Minneapolis became known as the "Flour Milling Capital of the World" in 1880, but smaller towns in Minnesota also had successful flour mills. In 1880, two Minneapolis businessmen built the Lincoln Flouring Mill in Anoka, Minnesota. The Lincoln Mill became one the largest country flour mills in the state, surviving until 1939 in spite of catastrophes like the Anoka fire of 1884.
From the 1860s to the 1880s, Anoka and neighboring areas were in search of new industries to replace the dying lumber industry. Many businessmen and speculators moved their investments from sawmills to flour mills. They also used their influence to expand the Soo Line railroad into Minneapolis. Two of Anoka's flour men were William D. Hale and William D. Washburn, brother of General Mills founder and Wisconsin governor Cadwallader Colden (C.C.) Washburn.
In 1880, Hale and William D. Washburn built a large, state-of-the-art mill on the Rum River in Anoka. They called it the Lincoln Flouring Mill, named after Abraham Lincoln because of the Washburn family's political support for him. The Lincoln Mill was not the first mill in Anoka, but it was the largest, with a capacity of 600 to 700 barrels of flour per day. The first flour mill in Anoka was built in 1854 and powered by water. Washburn purchased it several years later, but he built the Lincoln Mill because the first mill could not meet the day's increased demand for flour.
A great fire swept through Anoka in 1884, and the Lincoln Mill was destroyed along with most of the town's industrial area. The fire could have devastated the young town of Anoka, but the people of Anoka pressed on. The mill was rebuilt immediately with an increased capacity of 1,600 barrels of flour per day. It opened in time for the 1885 wheat season. The Washburn Milling Company, which operated the Lincoln Mill, received assistance from Anoka County for the rebuilding. After residents circulated a petition, the Anoka County Board decided to exempt the company from taxation.
In 1889, the Lincoln Mill was sold to an English company with interests in Minnesota flour. The sale was part of a bigger business deal. William D. Washburn and Charles A. Pillsbury merged their companies and created a business syndicate called Pillsbury-Washburn Flour Mills Company. It was owned by the English but managed by Pillsbury and Washburn. In 1910, the company was reorganized and named Pillsbury Flour Mills Company.
During World War I, the Lincoln Mill was used for corn instead of flour. After the war, the mill was reconditioned and used to make Durum wheat products. It was the first mill in the United States to manufacture Durum products, which are used in spaghetti and macaroni, among other things.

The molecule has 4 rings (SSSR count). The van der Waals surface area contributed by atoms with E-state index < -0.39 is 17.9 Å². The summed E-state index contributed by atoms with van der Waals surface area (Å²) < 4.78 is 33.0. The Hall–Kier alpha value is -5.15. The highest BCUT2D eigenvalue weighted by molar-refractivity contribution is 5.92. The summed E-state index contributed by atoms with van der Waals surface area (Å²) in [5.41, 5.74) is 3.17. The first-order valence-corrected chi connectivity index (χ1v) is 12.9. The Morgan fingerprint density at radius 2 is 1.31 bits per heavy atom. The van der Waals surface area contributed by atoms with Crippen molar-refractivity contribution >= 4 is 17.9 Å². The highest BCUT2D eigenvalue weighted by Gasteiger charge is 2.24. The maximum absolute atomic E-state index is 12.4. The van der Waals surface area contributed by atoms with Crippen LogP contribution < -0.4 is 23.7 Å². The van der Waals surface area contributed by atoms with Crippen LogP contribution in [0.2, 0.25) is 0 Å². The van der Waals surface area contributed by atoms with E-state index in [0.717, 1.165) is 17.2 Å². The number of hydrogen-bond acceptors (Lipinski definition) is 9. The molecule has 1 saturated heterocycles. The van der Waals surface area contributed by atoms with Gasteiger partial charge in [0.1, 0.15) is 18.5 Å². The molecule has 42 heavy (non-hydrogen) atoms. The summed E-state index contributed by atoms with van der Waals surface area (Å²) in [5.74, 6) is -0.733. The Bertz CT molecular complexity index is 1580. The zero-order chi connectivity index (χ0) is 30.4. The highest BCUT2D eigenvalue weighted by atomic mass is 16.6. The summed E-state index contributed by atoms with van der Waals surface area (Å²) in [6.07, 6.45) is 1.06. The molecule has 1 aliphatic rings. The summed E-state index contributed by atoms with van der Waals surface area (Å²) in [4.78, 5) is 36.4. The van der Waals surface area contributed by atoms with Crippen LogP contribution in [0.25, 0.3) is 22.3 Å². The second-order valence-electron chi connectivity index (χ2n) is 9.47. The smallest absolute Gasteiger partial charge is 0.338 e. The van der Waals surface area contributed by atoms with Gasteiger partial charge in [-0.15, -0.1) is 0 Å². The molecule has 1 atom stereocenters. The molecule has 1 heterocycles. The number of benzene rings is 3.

Most of Lincoln Mill was torn down in 1933, but the grain elevator and first floor remained. The grain elevator was used until 1939, when the rest of the structure was torn down. In 1950, the riverside tract of land that held the mill was sold to the city of Anoka. As of 2012, Anoka City Hall still stood on the former site of the Lincoln Mill.
Ferrell, Dick. "Milling Around." Twin City Postcard Club 3, no. 2 (February 1979): 4–5.
Goodrich, Albert M. History of Anoka County and the Towns of Champlin and Dayton in Hennepin County, Minnesota. Minneapolis: Hennepin Publishing Company, 1905.
"History of Mill Recalled as Wrecking Continues." Anoka Herald, February 14, 1933.
Kelsey, Kerck. Prairie Lightning: The Rise and Fall of William Drew Washburn. Lakeville, MN: Pogo Press, 2010.
Kuhlman, Charles Byron. "The Mauve Decade of the Flour Trade." The Northwestern Miller 159, no. 4 (July 31, 1929): 403, 431.
Stockhausen, Sharron. Picturing Anoka County: 150 Years of Anoka County History. Virginia Beach, VA: The Donning Company Publishers, 2006.
Ward, Tom, "Anoka County History: No Anoka without the Rum River," ABCNewspapers.com, September 21, 2011.
Robert M. Frame Minnesota Flour Milling Research Files, [182-]–[198-]
Manuscript Collection, Minnesota Historical Society, St. Paul
Description: Background research files, notes, photocopies, and other material related to Minnesota flour milling, specific flour mills, flour milling technology, and specific individuals connected with the industry. Box 1. Materials on mills in Anoka County, including the Lincoln Mill.
After the Lincoln Flouring Mill is burned down in the Anoka fire of 1884, it is rebuilt immediately with the support of Anoka County.